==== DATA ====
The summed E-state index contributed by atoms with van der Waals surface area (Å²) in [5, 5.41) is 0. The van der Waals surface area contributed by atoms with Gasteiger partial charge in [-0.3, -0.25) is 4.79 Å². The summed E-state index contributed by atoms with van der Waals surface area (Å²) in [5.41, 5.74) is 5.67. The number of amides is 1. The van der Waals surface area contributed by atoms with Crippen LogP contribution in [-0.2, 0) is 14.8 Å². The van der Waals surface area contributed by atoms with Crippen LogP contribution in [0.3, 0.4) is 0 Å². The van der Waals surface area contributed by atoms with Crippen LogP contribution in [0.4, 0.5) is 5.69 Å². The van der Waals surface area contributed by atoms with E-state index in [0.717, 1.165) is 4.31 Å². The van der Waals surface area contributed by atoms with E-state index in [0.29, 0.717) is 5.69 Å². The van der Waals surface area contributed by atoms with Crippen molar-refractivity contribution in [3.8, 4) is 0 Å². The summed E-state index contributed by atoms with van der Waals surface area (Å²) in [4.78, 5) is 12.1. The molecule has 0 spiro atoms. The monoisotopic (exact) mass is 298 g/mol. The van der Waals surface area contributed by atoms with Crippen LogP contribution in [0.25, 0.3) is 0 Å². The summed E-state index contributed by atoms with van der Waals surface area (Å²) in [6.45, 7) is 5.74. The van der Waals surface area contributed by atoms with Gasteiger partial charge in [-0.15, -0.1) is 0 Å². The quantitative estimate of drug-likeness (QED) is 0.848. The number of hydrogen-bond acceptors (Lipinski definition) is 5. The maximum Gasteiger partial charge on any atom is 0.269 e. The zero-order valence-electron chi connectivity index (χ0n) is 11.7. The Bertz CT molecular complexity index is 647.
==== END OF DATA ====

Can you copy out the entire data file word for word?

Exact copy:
The summed E-state index contributed by atoms with van der Waals surface area (Å²) in [5, 5.41) is 0. The van der Waals surface area contributed by atoms with Gasteiger partial charge in [-0.3, -0.25) is 4.79 Å². The summed E-state index contributed by atoms with van der Waals surface area (Å²) in [5.41, 5.74) is 5.67. The number of amides is 1. The van der Waals surface area contributed by atoms with Crippen LogP contribution in [-0.2, 0) is 14.8 Å². The van der Waals surface area contributed by atoms with Crippen LogP contribution in [0.3, 0.4) is 0 Å². The van der Waals surface area contributed by atoms with Crippen LogP contribution in [0.4, 0.5) is 5.69 Å². The van der Waals surface area contributed by atoms with E-state index in [0.717, 1.165) is 4.31 Å². The van der Waals surface area contributed by atoms with E-state index in [0.29, 0.717) is 5.69 Å². The van der Waals surface area contributed by atoms with Crippen molar-refractivity contribution in [3.8, 4) is 0 Å². The summed E-state index contributed by atoms with van der Waals surface area (Å²) in [4.78, 5) is 12.1. The molecule has 0 spiro atoms. The monoisotopic (exact) mass is 298 g/mol. The van der Waals surface area contributed by atoms with Crippen LogP contribution in [0.25, 0.3) is 0 Å². The summed E-state index contributed by atoms with van der Waals surface area (Å²) in [6.45, 7) is 5.74. The van der Waals surface area contributed by atoms with Gasteiger partial charge in [-0.15, -0.1) is 0 Å². The quantitative estimate of drug-likeness (QED) is 0.848. The number of hydrogen-bond acceptors (Lipinski definition) is 5. The maximum Gasteiger partial charge on any atom is 0.269 e. The zero-order valence-electron chi connectivity index (χ0n) is 11.7. The Bertz CT molecular complexity index is 647.